The term ‘rearranging the deckchairs on the Titanic’ means an exercise in futility; mucking about with minutiae while the main concern steams steadfastly towards destruction, as the Titanic famously did in 1912 when it hit an iceberg and sank.
It was difficult, when looking at the latest Sanzar rugby impasse, to avoid Titanic references. Rugby is heading towards its own iceberg and the Sanzar meeting seemed only to bring the noise of chairs scraping on the deck.
Paul Lewis writes in the NZ Herald that some will say there is no iceberg, particularly in the Northern Hemisphere, where money abounds and the fan base is strong. Sinking?
The game is soaring, they’ll say.
Soaring? All right then – it’s like rearranging the seating in the Hindenburg, as some wag told the White House correspondents’ association dinner a few years back.
The north and world rugby needs a strong south. But rugby has developed a frightening ability to ignore its own icebergs; to believe in its own unsinkability, just as the owners of the Titanic did.
In the New Zealand Herald last week, rugby writer Wynne Gray addressed the Sanzar attempts to reform the ailing Super 14 format by alluding to South Africa’s intransigence and their signal that they could head off to a new league involving Scotland, Ireland, Argentina and the US.
Let them go, said Gray, as “it might be time to sting Asia and maybe the US for rights to join the [Super 14] tournament”.
The Herald on Sunday revealed moves for a Super 12, with New Zealand, Australian, Pacific Island and Japanese teams. Hand me that deck chair, will you?
Try as I might, I cannot get interested in a tournament, already boring thousands upon thousands, which moots the absence of the world champions and replaces them with the might of Japan, the US and/or the Pacific Islands.
The proposition – which will doubtless be accompanied by the spin that it will help ‘grow’ world rugby – reminds me of the breathless reporter who once asked John Lennon whether Ringo Starr was the best drummer in the world.
Lennon replied: “He’s not even the best drummer in the Beatles.”
Rugby in this part of the world is just like Ringo. Under the yoke of professional rugby, it has faded and is losing contact with its fan base (Starr famously cut himself off from his fans last year by refusing to sign any more autographs).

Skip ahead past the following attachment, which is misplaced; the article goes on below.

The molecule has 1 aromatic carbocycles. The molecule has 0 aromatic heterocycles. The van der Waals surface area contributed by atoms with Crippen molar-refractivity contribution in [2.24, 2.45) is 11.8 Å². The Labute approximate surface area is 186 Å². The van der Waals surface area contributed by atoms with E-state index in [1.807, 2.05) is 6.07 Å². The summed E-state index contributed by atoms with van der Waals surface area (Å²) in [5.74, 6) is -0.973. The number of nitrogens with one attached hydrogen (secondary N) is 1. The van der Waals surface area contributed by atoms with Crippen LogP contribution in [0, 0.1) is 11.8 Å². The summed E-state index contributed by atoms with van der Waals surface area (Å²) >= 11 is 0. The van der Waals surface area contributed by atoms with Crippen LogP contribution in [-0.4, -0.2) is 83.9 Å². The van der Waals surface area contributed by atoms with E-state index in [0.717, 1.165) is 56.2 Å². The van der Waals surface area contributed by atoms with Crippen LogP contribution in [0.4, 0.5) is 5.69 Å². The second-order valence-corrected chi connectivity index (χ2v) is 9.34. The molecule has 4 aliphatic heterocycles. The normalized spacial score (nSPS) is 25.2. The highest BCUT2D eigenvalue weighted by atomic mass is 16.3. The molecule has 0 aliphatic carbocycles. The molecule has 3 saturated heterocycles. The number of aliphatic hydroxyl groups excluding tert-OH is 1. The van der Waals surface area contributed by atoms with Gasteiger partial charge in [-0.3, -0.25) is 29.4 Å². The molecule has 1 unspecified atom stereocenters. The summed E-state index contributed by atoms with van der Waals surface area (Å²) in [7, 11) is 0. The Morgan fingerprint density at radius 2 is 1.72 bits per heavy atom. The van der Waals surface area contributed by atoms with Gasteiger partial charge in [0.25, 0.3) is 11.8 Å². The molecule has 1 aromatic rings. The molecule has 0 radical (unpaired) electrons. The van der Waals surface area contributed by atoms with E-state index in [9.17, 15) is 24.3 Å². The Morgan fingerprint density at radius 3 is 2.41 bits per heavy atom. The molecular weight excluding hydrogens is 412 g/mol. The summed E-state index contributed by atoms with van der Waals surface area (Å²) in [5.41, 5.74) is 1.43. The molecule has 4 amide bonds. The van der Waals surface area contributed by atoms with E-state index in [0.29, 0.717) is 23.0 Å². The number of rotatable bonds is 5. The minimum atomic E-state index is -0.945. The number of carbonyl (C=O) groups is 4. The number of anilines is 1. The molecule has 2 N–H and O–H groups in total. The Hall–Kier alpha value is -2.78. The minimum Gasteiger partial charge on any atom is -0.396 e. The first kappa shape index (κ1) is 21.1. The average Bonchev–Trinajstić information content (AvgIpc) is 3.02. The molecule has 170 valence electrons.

Rugby in this part of the world has an issue to address before it talks about ‘growth’ or the reformation of Super rugby. Survival. Exaggerated?
Look at the facts. Rugby’s support in New Zealand is waning. Dwindling TV audiences and gates reveal the plughole and swirling water.
And this is New Zealand. Maybe not the ‘home’ of rugby but certainly its cathedral. There is no more pure and integrated rugby society in the world. And we’re bleeding.
Here is a brief list of problems turning people off the game and facing New Zealand and world rugby: Confusing rules, changed every year by people who do not seem to understand the game.
Those changes have produced an untidy, defence-oriented game which looks much like rugby league but without the structure.
Quantity dominates, not quality. In the professional era, chasing the dollar has seen more and more games and tests created – overkill.
The anticipation that used to fire interest and imaginations has gone, buried under a clogged calendar controlled by broadcasting fees and which promotes boredom.
With all that rugby to be played, elements such as rotation, reconditioning, campaign management and player welfare have surfaced – meaning fans do not see the best players consistently.
The June test window sees Northern Hemisphere countries send down meaningless B and C teams. Yet the NZRU does nothing – no boycott, no meaningful protest. It just takes the money.
Too bad for the punters.
Imbalance – the Northern Hemisphere has the money and the power but the Southern Hemisphere has the talent and plays the game better. In six World Cups, the north has won only one.
The IRB cannot control the game it is supposed to rule. Factional self-interest is too strong and the global structure and rules are inconsistent.
That list shows a game that is one sick puppy.
All right, rugby won’t die. But, as it gets weaker, there is the real threat that rugby in New Zealand (and Australia) could wither as we move on to new national sports like bridge swinging and methamphetamine.
Without a strong New Zealand and Australia, the north may continue to prosper domestically but the game will be in danger of folding into pockets of self-interest – talking of ‘world champions’ and ‘world series’ but really becoming isolated, like gridiron, Gaelic football and baseball.
New Zealand has only itself to rely on. We showed we could change world rugby opinion with the successful campaign to bag the 2011 World Cup.
We now need leadership and vision to secure the future of the game.
Fast. All we’re hearing is the scraping of those chairs on the deck.Tweet